Why we support the fight against SOPA and PIPA

To begin with, read this article about a hip-hop website that got taken down by the government for completely fraudulent reasons, and the headache they had to go through to get reinstated. And then this one, which shows why GoDaddy supported the bill and the actions it would allow. Or how about this example of what the bills would mean for even mainstream hobbies, like sports.

Now consider this: we post copyrighted material on the site every day without permission. Go to any random review - you see that italicized block of text at the beginning, taken from the back of the packaging? The companies that released the toys own the copyright on that, and we certainly never asked their lawyers if we could reproduce it on our site. Every GI Joe filecard, every MotU bio, every explanation of what Minimates MAX are about, that stuff is copyrighted material and we're making it publicly available for free.

Marvel owns the distinct appearance of Spider-Man, right? That means publishing an image of Spider-Man is copyright infringement - any image, not just scans of the comics. Here, watch this:

Oh snap, I just broke the law! And I brought all of OAFE down with me! That's an image of Spider-Man, and we just published it illegally. Yes, it's a photo I took of a toy I own, but the language of the bill is so decidedly vague that I could face criminal charges for that little piece of code. You drew a picture of Spidey and posted it online? The site hosting it is now in violation of SOPA. If that's your own site, it's in danger of being shut down. If that's a site like Deviant Art, they're also in danger of being shut down - and what do you think is more likely, that Deviant Art will actively police every image anyone uploads to make sure there are no copyrighted characters in them, or that Deviant Art will stop accepting submissions altogether rather than risk missing a single upload?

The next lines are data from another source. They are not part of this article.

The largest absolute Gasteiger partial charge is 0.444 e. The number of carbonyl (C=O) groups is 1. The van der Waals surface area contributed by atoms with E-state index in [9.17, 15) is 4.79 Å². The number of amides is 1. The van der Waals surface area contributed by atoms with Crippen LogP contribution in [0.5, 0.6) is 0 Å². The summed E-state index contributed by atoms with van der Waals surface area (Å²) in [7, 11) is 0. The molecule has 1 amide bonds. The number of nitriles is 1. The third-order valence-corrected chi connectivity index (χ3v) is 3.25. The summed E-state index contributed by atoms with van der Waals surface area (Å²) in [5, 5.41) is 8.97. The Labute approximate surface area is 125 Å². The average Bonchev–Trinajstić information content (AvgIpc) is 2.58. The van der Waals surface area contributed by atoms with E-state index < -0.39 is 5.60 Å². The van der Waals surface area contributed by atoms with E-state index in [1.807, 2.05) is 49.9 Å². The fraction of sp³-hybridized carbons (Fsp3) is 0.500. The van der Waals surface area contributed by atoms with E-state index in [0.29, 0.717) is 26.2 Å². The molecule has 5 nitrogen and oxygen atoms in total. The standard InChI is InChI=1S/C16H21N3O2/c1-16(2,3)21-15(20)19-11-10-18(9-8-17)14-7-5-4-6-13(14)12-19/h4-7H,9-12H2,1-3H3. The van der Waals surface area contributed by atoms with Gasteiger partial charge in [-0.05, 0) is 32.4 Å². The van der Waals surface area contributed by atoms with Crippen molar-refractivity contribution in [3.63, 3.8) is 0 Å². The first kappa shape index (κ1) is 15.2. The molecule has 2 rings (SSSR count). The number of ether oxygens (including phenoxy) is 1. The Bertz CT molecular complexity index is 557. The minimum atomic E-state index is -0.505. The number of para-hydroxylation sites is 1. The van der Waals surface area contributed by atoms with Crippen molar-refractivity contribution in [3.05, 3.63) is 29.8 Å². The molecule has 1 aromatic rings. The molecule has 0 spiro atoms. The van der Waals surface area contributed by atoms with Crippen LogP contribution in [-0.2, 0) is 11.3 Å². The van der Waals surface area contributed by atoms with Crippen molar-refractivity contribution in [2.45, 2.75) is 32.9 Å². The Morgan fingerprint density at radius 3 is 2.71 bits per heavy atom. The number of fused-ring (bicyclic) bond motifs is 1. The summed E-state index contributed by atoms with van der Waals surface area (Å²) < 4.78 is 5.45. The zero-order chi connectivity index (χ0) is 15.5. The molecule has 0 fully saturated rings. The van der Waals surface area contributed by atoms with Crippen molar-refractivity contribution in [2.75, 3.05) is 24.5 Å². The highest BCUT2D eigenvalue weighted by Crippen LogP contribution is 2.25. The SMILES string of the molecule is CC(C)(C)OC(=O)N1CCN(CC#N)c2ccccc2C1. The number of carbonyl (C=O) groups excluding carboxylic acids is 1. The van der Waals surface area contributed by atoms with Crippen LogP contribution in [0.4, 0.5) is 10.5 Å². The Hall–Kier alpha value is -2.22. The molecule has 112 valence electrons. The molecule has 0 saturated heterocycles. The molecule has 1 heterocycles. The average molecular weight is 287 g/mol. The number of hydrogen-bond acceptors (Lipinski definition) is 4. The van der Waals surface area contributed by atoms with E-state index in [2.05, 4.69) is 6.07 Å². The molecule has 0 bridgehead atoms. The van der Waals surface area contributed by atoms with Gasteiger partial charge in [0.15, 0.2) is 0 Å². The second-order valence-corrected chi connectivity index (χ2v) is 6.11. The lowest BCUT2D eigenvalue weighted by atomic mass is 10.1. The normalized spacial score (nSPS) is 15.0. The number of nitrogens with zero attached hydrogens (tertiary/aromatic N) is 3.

Detractors of the protest against SOPA say that no company would reasonably be expected to act this way - to that we say "who ever said anything about being reasonable?" Do you know why contract lawyers get paid so much? Because they have to go through documents like this and find every exploitable loophole. Contracts are written so there's no wiggle room, because if they're not, somebody will find it and wiggle! If the current economic crisis has taught us nothing, it's that companies will always act like dicks if there isn't something to say they can't.

As seen in the GoDaddy story we linked to above, a site was shut down because one business complained about a bad review. Bad review? We post those all the time! Allow us to present a hypothetical situation: we'll use NECA as an example, because they're actually cool and connect with their fans, and so it's unlikely they would ever do anything like this. We choose them because while we want to show you how this situation could arise, we don't want anyone to get confused and wrongly think that anything even remotely similar has actually happened.

Say we post Monkey Boy's review of the Predator two-pack. And while Monkey Boy loved the City Hunter figure, he thought the cloaked Berserker was a really bad idea. Okay, that part wasn't hypothetical. Anyway, imagine Randy Falk reads that review, and thinks Monkey Boy's opinion is going to hurt sales. So as a representative of NECA, he calls our hosting provider and files a complaint about the content of our site. After all, that review uses the text from the back of the packaging, and that's copyrighted material. So an official from the company calls and says we're pirating their content, and even though the text was used for review purposes, the law would demand that our hosts shut us down.

So, to be clear: this isn't based on anything that happened. I don't know if Randy has read the two-pack review, and if he did what he thought of it, but you can bet that even if he didn't like Monkey Boy's opinion of the Berserker Predator he wouldn't be calling our host about it. NECA isn't that petty, but they're not the only company in the world. Remember when Geoff Beckett tried to get CBR to delete a message board thread because people were complaining about Shocker Toys? Yes, Geoff has matured and mellowed a lot since then, but can you honestly say the old Geoff wouldn't have been the sort to try to get a site taken down for a bad review?